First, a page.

How to Learn Your First Foreign Language

Just because you studied Spanish in high school for two years doesn’t mean you still know how to ask where the bathroom is. In fact, if you can’t remember a single word in the language, maybe now is the time to work your brains and add some new, foreign words and phrases to your vocabulary. Getting serious about learning a new language in 2018 will take a little preparation, especially if you’ve never tried to learn to say, “You really should invest in double-ply toilet paper …” I have worked hard and collected the best tips to help you get started learning a new language.

Find out which language you should learn

If you don’t care which language you want to add to your skill set, why not start with the simplest (or most difficult) one? According to the US Foreign Service Institute, English speakers will find it easy to learn languages ​​such as French and Romanian, which will take up to 750 hours of training. Languages ​​such as Arabic and Japanese are considered “super hard” languages, requiring around 2,200 hours of study, according to FSI.

Write this instead of typing

Instead of typing your last list of vocabulary words or opening Google Docs to practice your sentence structure, grab a pen and paper. Handwriting it not only improves your retention due to the fact that your brain is more alert in this state, but it also increases the likelihood that you will achieve your goals when you combine your handwritten writing with the act of sharing your goal with someone else. creating a sense of responsibility.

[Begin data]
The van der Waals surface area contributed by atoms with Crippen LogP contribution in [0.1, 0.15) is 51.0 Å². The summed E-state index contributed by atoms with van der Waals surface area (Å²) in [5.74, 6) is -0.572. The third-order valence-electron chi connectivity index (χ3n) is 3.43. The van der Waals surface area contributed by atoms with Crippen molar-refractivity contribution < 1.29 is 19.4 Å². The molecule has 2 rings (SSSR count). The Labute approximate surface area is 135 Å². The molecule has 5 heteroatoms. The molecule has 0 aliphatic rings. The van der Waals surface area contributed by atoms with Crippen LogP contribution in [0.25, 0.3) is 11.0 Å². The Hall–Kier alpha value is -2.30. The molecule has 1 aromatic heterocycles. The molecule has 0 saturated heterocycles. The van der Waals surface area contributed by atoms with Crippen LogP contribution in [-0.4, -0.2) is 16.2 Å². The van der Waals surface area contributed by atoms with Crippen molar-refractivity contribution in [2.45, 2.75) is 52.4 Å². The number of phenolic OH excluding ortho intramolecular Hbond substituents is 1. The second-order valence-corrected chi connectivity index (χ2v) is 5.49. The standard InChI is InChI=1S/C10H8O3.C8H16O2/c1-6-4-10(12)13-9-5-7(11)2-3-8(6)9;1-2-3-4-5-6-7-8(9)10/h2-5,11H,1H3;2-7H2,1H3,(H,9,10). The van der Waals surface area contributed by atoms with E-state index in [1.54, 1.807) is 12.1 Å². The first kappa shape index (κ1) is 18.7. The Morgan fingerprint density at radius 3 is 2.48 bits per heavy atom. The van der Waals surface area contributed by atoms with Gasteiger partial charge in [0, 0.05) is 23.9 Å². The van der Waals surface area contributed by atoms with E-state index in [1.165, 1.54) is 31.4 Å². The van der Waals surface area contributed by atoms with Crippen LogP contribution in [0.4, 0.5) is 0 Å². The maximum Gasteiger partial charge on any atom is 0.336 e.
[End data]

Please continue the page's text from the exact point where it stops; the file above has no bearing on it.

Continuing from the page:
Get the app to kill time productively

Waiting in line sucks, but if you have a few phrases to practice, those 90 seconds in line can add a new word to your vocabulary. You should install an app like Duolingo or Rosetta Stone, two language learning apps that offer over 20 languages ​​and use different learning strategies to help you in your language learning process. Rosetta Stone is expensive, so if you’re still hesitant to pay a monthly subscription service fee, try Duolingo, which is free but not as detailed as Rosetta Stone.

Find a video tutor or pen pal

You should look for a partner if you want to hone your verbal language skills. This does not necessarily mean paying for a tutor. You can find free resources that connect you to other foreign language learners who are willing to devote their time or want to learn English from someone like you who is a native English speaker. If you don’t have time to schedule a meeting with someone, use an app like ELSA , which will listen to your pronunciation and suggest corrections.


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